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Walmart pushes its “On-Time, In-Full” requirements to 98%

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First implemented in 2017, Walmart’s “on-time, in-full” (OTIF) policy has kept carriers hopping, and a recent memo from the Arkansas-based company just upped the ante for those who wish to supply the shelves of the retail giant.

Effective Sept. 15, carriers must deliver orders “in full” and “on-time” 98% of the time or be fined 3% of the cost of the goods. Released on Sept. 1, the memo only gave suppliers two weeks to prepare.

Walmart began its OTIF policy at 85% and has slowly raised that number over the last three years. At the time, Walmart spokesperson Michelle Malashock said, “On-time and in-full deliveries help us keep the right amount of inventory at the store at the right time. Before we instituted this program, merchandise shipped outside of the window caused us to keep a surplus inventory in our back rooms.”

The OTIF policy requires all general merchandise orders to be filled exactly as Walmart prescribes. Prior to this announcement, OTIF compliance on food and consumables has lagged below Walmart’s requirements.

The new standard will also apply to the time-in-transit. Right now, Walmart sets an 87% on-time threshold for prepaid business if the supplier sets the delivery terms and pays freight charges.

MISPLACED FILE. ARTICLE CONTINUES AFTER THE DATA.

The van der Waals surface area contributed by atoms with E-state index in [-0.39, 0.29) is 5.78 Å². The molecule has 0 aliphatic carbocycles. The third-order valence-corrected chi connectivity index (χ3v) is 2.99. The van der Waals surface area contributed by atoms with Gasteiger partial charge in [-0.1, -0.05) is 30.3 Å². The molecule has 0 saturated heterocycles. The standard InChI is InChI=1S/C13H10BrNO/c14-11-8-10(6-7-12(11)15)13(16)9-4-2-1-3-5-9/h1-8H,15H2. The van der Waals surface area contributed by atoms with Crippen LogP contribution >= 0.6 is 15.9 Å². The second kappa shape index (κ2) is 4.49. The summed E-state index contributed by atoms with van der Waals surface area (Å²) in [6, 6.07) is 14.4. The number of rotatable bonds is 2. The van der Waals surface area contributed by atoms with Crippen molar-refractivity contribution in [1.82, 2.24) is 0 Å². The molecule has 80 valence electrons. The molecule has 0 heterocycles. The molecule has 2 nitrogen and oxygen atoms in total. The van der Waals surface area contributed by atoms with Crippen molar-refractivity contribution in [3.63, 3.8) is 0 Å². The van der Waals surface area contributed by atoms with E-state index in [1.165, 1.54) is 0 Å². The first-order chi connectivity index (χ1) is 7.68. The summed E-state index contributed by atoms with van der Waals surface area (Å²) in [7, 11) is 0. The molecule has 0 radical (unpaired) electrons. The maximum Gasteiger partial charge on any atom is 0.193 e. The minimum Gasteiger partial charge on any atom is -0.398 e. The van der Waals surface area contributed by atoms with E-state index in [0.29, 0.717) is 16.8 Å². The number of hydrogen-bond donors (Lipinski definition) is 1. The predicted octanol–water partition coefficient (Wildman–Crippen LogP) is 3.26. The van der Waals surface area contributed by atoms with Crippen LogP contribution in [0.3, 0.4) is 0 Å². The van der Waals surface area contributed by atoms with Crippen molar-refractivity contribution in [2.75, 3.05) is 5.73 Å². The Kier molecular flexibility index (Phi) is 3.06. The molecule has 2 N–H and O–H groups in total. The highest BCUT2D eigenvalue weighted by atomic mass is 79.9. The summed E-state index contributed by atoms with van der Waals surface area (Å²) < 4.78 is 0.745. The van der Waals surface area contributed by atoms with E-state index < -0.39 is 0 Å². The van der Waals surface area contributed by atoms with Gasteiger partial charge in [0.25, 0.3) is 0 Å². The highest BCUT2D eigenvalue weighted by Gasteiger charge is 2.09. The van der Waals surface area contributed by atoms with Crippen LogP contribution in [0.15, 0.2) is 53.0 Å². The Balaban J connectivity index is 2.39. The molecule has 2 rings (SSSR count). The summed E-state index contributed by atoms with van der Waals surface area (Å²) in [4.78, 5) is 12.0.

In 2017, when they implemented the program, Walmart claimed it was losing money in sales because the restocking of shelves was not occurring fast enough. In a recent internal memo, Walmart said, “We must improve product availability to help ensure that our customers can purchase the products they want when they want, in-store or online. To deliver on this goal, orders need to be fulfilled accurately, on-time, and in-full.”

Walmart anticipates that as the current health crisis lingers and shoppers are unable to go to brick and mortar stores, the 2020 holiday season will be unlike any other for e-commerce sales so that stocked warehouse shelves will be an important component of the retailer’s success. 

While the new policy is quite ambitious, Walmart sees it as essential to remain competitive with Amazon, which has been aggressively marketing its online grocery store in recent months.

   

 

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